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In this course, Rich Harrington and Abba Shapiro give beginning photographers a brisk look at using strobe lights in a studio setting—lessons that easily translate to the field and locations, inside and out. Learn why shooting with strobes and continuous lighting makes such a big impact on your photographs, and how to buy a good, affordable starter kit. Rich and Abba also show how to set your gear up, trigger your lights, and make modifications with accessories like reflectors, umbrellas, and soft boxes. Finally, learn how to make the most of what you have in a series of lighting challenges.
With constant light, one of the things that you get as a bi-product. >> Yeah. >> Is usually it's softer. And doesn't mean that strobes can't be soft. I mean, I see a lot of modifiers back there where you can soften and control your light. >> But out of the box they sort of come that way. >> Right, I mean there, in this case, it's a nice, soft diffusion material. If it's LED panel, it's a large area of light. >> Yeah. >> Instead of a focused beam of light. And you're going to get naturally a much softer feel, which can be kind of nice if that's the look that you're trying to achieve.
>> Yeah, if you're going for soft portrait, you're doing product photography where you want nice, even lighting. It's going to be a good choice for you, and this is really straight forward. In this case here, you nailed it we have an LED panel. Tons of options out there, very popular, lots of photographers like these LED lights because they last for a long time, and they're very power efficient, right? >> You don't eat up a lot of power when you're working with these LEDs. The nice thing about them is, even if you're running them off a battery pack, they'll last a long, long time.
In addition, because what you see is what you get, and it's not as bright, you can use much larger apertures. So you can drop down to say a 2.0 or 1.8, or even smaller. And you can get that really controlled depth of field. So what would be interesting with these monkeys. >> Yeah. >> because monkey no matter what. >> Monkeys are automatically interesting. >> They're interesting, yes. But I could actually using a very shallow depth of field. >> Yeah. >> Because I have this soft lighting, have one of these monkeys completely in sharp focus.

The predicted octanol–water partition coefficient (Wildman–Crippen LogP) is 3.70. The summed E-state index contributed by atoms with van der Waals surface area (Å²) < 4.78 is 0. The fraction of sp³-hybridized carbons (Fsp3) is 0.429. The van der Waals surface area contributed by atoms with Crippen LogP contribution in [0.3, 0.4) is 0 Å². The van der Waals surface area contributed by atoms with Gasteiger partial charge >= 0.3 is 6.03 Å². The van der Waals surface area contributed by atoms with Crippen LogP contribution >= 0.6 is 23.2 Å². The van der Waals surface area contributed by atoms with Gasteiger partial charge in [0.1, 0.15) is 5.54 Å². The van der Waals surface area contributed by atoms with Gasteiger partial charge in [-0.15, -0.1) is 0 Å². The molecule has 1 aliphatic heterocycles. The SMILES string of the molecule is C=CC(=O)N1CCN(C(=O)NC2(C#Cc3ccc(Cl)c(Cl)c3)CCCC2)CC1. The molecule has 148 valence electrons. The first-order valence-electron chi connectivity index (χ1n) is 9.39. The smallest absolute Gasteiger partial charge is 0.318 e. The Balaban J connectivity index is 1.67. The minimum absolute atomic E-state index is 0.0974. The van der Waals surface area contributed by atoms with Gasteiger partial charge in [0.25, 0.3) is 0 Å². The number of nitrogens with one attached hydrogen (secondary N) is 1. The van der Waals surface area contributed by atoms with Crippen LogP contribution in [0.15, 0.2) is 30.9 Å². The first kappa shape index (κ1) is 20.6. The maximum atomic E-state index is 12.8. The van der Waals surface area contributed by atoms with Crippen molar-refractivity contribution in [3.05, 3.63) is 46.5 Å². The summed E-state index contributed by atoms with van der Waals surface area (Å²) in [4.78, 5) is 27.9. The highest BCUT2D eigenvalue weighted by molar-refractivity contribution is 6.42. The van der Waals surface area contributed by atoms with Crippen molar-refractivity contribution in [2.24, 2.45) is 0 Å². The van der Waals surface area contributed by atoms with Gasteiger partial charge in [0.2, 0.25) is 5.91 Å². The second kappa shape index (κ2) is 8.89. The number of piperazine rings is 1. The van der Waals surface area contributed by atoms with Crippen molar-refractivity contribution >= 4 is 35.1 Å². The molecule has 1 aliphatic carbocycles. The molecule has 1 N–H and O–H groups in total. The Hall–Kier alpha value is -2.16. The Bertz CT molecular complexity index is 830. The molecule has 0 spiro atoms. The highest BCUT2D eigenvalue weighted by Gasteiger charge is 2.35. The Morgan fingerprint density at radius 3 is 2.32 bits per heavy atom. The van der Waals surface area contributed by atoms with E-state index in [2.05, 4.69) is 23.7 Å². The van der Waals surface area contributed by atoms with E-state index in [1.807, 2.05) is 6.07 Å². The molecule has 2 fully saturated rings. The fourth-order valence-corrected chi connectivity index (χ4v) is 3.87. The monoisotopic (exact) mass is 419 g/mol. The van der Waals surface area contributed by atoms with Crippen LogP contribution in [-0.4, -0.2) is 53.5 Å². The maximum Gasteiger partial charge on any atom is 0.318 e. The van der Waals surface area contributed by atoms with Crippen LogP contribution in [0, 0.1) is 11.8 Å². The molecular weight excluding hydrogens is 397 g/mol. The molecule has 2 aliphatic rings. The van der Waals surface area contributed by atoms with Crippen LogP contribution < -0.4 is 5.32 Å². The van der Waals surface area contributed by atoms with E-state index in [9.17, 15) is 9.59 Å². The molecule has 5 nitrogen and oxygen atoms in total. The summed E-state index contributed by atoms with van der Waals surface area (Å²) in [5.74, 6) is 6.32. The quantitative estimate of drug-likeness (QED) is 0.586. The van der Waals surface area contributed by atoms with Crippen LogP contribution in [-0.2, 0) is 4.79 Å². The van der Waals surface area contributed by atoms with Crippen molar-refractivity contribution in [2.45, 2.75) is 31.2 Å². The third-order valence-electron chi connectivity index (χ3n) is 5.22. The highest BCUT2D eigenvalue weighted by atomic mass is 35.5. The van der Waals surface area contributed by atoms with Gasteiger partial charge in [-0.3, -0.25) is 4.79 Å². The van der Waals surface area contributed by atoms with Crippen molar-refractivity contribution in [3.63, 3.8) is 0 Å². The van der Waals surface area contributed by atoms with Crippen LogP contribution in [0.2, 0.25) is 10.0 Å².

And, even though this is a couple inches back. >> Yeah. That would be soft. >> And a lot of times I want to pull this off when we're working with product photography. I want that shallow depth of feel, the front of the product is in focus. But the back of the product is out of focus, and we're controlling that. It's a, sexy sort of look for photography. >> A lot of food photography, because the eye naturally is drawn to whatever is sharp, and so you can focus on the part of the dish that you want the viewer to look at. If you look at a lot of the current food photography, it's not all crisp.
You actually have a sense or a depth of field, maybe the restaurant in the background, is outta focus? Then the front of the dish, is outta focus? And that's something that you can achieve real easily with this constant lighting. >> Yeah, and what I have here, this is just a compact fluorescent light, this is a Lowel ego light, it's got a simple case with a nice diffusion material on the front, two simple spiral CFL bulbs. Wescott uses this type of lighting, and there's a lot of fans out there of using this type of lighting. You can even find CFL bulbs at a normal hardware store, not necessarily as color accurate as some of the ones that the professional kits come with but still very good if you're on a budget.
So, this type of lighting is really useful for lots of folks, and if you prefer to shoot this way that's fine. There is one specific benefit, which is video that we're going to talk about next.
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